Of all the people who have stayed on the Tim Tebow bandwagon, we didn't expect former baseball star Darryl Strawberry to be the one driving it.
Part of that is because he looks at Tebow and considers what might have been with his own career.
In an interview with USA Today, Strawberry – who was just as well known for his problems off the field as he was his prowess on it – said about Tebow that, "I admire him more than he could ever imagine."
Strawberry said he wishes he could have been more like Tebow and clean-living former Mets teammate Gary Carter, and it's easy to imagine how Strawberry's career would have been different had he been more like Tebow.
Tebow, who might be criticized for his play on the field but has never had his work ethic questioned, has never found himself in any trouble off the field. The same can't be said for Strawberry. He had three separate suspensions from Major League Baseball for cocaine use, including a year-long suspension in 2000. He has many arrests and stints in drug rehabilitation in his past. He has admitted to drug and alcohol problems through his career, which makes what he did accomplish a bit startling.
He had 335 career home runs and exactly 1,000 runs batted in during his career. He ranks 100th all time in career home runs. In 1999, his final year in the majors after so many off-field problems, he hit .327 with a slugging percentage of .612 at age 37. It came in a very small sample size of 49 at-bats, but it gives a glimpse of his natural talent. Even though his prime was good, it probably could have been better, too. He hit 39, 39 and 37 home runs in 1987, 1988 and 1990, but imagine if he had been clean the entire time. If he had been more like Tebow.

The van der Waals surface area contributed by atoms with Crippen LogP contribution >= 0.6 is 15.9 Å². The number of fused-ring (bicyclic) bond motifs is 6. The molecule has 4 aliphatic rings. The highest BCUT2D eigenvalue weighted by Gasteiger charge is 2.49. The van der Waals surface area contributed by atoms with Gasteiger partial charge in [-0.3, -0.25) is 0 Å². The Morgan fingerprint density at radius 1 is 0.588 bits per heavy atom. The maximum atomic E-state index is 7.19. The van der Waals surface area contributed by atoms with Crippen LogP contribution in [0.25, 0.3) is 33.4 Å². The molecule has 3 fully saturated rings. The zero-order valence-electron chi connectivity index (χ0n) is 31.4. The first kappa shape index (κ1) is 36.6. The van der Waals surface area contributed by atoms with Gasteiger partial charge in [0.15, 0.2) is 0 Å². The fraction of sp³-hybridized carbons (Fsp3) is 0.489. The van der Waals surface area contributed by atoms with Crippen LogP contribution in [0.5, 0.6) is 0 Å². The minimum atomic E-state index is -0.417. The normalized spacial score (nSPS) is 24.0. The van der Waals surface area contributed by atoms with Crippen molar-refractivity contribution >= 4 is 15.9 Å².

Although Strawberry and Tebow seem like opposites – although Tebow has far more athletic ability than many give him credit for, it's obvious hard work had a big role in his all-time great college career and the bits of NFL success he has had – Strawberry, an ordained minister now, is a huge fan.
"I look at Tebow," Strawberry told USA Today. "He gets bashed because of his faith. Let 'em laugh. Let 'em talk. He's a greater man than anyone who might be greater than him as an athlete. He's a real man.
"He gets challenged about his faith all of the time, but he never wavers because of opinions, or what the media is writing about him. His reward later on in life is going to be even greater because he stood in the midst of everybody criticizing him being a Christian and playing sports at the same time."
If only Strawberry had that kind of clarity when he was breaking into the major leagues.